Even if the UK votes to leave the EU, data in Great Britain & Northern Ireland will continue to be regulated by the current Data Protection Act, which was passed in 1998.

A spokesperson for the Information Commissioners’ Office (ICO), an independent body set up to uphold information rights, said: “Although derived from an EU Directive, the Data Protection Act was passed by the UK Parliament and will remain in place after any exit, until Parliament decides to introduce a new law or amend it.

“The UK has a history of providing legal protection to consumers around their personal data. Our data protection laws precede EU legislation by more than a decade, and go beyond the current requirements set out by the EU, for instance with the power given to the ICO to issue fines.

“Having clear laws with safeguards in place is more important than ever given the growing digital economy, and is also central to the sharing of data that international trade relies on. The UK will continue to need clear and effective data protection laws, whether or not the country remains part of the EU.”

Culkin believes there is a real danger that UK businesses will defer crucial reforms of their information management systems – just in case the Brexit vote in June changes the agenda. But he warns it is a big risk.

He said: “Businesses should be thinking about the benefits of good information governance rather than hesitating because of what could happen in the future.

“There is no point putting in place systems that ignore privacy by design, for instance, when that is good procedure – no matter what happens in Europe in June. The same is true of measures to protect a business from data breaches, which have reputational as well as financial implications – no matter who imposes the fine.

“As for personal data, citizens, in the UK are only going to be more demanding about how their data is collected, stored and edited in future – the genie is out of the bottle and it’s not sensible to think that leaving the EU will change it. Preparing for a modern data world is not only about the GDPR.”

This a view shared by the ICO which will continue to ensure organisations meet their information rights obligations no matter how the UK votes.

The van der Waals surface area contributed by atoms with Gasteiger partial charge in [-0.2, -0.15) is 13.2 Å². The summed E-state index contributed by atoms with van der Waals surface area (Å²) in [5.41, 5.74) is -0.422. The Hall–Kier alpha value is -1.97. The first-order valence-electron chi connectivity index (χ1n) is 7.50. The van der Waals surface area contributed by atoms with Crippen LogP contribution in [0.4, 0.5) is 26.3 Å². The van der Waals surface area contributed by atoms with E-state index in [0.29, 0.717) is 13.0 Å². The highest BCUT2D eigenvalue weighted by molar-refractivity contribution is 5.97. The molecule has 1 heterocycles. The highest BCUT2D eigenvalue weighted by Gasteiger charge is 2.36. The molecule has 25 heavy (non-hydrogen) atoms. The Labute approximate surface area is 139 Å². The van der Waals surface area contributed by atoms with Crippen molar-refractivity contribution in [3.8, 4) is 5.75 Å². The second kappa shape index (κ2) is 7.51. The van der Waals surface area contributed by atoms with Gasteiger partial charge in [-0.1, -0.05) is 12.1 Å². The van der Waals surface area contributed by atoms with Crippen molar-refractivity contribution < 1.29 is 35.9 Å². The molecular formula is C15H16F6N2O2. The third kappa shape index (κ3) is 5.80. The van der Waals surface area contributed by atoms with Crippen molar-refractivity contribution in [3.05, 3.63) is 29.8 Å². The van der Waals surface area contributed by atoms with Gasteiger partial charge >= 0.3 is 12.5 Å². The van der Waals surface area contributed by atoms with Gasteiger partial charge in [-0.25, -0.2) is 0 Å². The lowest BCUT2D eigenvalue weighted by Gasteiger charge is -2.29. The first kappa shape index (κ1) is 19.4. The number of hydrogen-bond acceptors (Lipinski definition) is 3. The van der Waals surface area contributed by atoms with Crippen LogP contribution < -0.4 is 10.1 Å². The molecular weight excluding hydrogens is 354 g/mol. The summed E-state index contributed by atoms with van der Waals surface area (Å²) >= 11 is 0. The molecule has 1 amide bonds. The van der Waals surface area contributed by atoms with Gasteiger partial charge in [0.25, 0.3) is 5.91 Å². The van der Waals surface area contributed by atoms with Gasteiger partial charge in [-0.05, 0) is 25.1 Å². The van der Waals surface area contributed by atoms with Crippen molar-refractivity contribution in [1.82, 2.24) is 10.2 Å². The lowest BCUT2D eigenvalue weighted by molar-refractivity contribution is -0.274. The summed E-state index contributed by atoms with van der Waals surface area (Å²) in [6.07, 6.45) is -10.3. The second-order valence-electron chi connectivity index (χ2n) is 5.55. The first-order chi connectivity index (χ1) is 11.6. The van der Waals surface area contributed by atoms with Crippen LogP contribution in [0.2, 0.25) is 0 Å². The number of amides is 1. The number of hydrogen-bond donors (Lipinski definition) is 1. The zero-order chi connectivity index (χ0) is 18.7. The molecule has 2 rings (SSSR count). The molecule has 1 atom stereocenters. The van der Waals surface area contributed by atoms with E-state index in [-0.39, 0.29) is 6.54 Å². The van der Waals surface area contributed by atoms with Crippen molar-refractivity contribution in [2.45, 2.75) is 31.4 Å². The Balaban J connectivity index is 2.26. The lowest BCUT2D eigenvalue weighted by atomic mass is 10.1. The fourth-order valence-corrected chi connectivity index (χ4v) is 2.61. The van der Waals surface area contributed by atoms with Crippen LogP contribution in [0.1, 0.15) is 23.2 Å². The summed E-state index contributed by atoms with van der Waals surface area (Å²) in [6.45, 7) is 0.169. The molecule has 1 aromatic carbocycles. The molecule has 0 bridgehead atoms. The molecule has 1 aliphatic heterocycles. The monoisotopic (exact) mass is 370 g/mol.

A spokesperson said: “Ultimately, this is a decision for organisations based on their own particular circumstances. Revisiting and reassessing your data protection practices will serve you well whatever the outcome of the referendum. Investing in GDPR compliance will ensure an organisation has a high standard of data protection compliance that will enable the building of consumer trust.”

BSA releases rankings of global cloud policies – UK drops and US rises on leader board

A racehorse and jockey in a horse raceThe BSA | The Software Alliance has released its global ranking of cloud computing policies, assessing the cloud readiness and policies of the world’s 24 leading ICT economies, with the UK dropping down the leader board.

The UK dropped two places in the rankings to ninth, whereas Japan maintained its position at the top of the leader board, and the US improving its position coming in second place. The 24 countries ranked in the research account for roughly 80% of global ICT revenues. Each country is ranked depending on its strengths and weaknesses in seven policy areas; data privacy, security, cybercrime, intellectual property right, support for standards, promotion of free-trade and IT readiness & broadband deployment.

“It’s worrying to see the UK starting to fall behind other faster-moving nations in creating policies which enable cloud innovation,” said Victoria Espinel, CEO of the BSA. “It’s critical for global leading nations like the UK to be on the front-foot in creating robust policy frameworks fit for the digital age to prevent protectionism, so governments, businesses and consumers can benefit from the various benefits cloud computing offers. The report is a wakeup call for all governments to work together to ensure the benefits of the cloud around the globe.”

The UK scored particularly well when it came to intellectual property rights, security and IT readiness, where it ranked fourth, second and first respectively, but badly in the cybercrime valuation, coming in at number 21 out of 24. Within the other areas it hit the middle of the road, and while overall performance was not negative, the UK fell behind due to the speed and efficiency in which other nations are developing their policies.